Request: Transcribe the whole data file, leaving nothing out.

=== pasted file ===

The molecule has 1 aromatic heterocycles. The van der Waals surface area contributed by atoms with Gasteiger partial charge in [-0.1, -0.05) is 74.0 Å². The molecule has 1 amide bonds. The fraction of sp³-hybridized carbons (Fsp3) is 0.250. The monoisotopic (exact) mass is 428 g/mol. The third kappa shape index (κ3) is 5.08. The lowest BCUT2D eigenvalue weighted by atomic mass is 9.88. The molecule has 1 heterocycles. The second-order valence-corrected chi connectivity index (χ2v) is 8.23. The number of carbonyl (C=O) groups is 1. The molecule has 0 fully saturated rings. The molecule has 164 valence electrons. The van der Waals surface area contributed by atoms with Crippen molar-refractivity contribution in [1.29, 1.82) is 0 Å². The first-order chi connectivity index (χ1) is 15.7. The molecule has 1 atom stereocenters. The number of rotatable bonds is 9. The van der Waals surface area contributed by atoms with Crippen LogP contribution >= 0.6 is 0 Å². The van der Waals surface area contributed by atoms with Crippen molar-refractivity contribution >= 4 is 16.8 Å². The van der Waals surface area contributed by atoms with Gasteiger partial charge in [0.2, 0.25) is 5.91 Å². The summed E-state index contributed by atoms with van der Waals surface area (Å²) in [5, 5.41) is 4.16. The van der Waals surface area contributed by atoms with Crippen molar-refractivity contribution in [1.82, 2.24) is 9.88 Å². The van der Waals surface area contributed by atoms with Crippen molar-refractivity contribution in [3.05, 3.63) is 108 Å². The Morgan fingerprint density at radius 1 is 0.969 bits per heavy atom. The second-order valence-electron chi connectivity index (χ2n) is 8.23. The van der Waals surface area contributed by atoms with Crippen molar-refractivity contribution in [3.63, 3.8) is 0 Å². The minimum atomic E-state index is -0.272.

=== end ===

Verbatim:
The molecule has 1 aromatic heterocycles. The van der Waals surface area contributed by atoms with Gasteiger partial charge in [-0.1, -0.05) is 74.0 Å². The molecule has 1 amide bonds. The fraction of sp³-hybridized carbons (Fsp3) is 0.250. The monoisotopic (exact) mass is 428 g/mol. The third kappa shape index (κ3) is 5.08. The lowest BCUT2D eigenvalue weighted by atomic mass is 9.88. The molecule has 1 heterocycles. The second-order valence-corrected chi connectivity index (χ2v) is 8.23. The number of carbonyl (C=O) groups is 1. The molecule has 0 fully saturated rings. The molecule has 164 valence electrons. The van der Waals surface area contributed by atoms with Crippen molar-refractivity contribution in [1.29, 1.82) is 0 Å². The first-order chi connectivity index (χ1) is 15.7. The molecule has 1 atom stereocenters. The number of rotatable bonds is 9. The van der Waals surface area contributed by atoms with Crippen LogP contribution >= 0.6 is 0 Å². The van der Waals surface area contributed by atoms with Crippen molar-refractivity contribution >= 4 is 16.8 Å². The van der Waals surface area contributed by atoms with Gasteiger partial charge in [0.2, 0.25) is 5.91 Å². The summed E-state index contributed by atoms with van der Waals surface area (Å²) in [5, 5.41) is 4.16. The van der Waals surface area contributed by atoms with Crippen molar-refractivity contribution in [1.82, 2.24) is 9.88 Å². The van der Waals surface area contributed by atoms with Crippen molar-refractivity contribution in [3.05, 3.63) is 108 Å². The Morgan fingerprint density at radius 1 is 0.969 bits per heavy atom. The second-order valence-electron chi connectivity index (χ2n) is 8.23. The van der Waals surface area contributed by atoms with Crippen molar-refractivity contribution in [3.63, 3.8) is 0 Å². The minimum atomic E-state index is -0.272.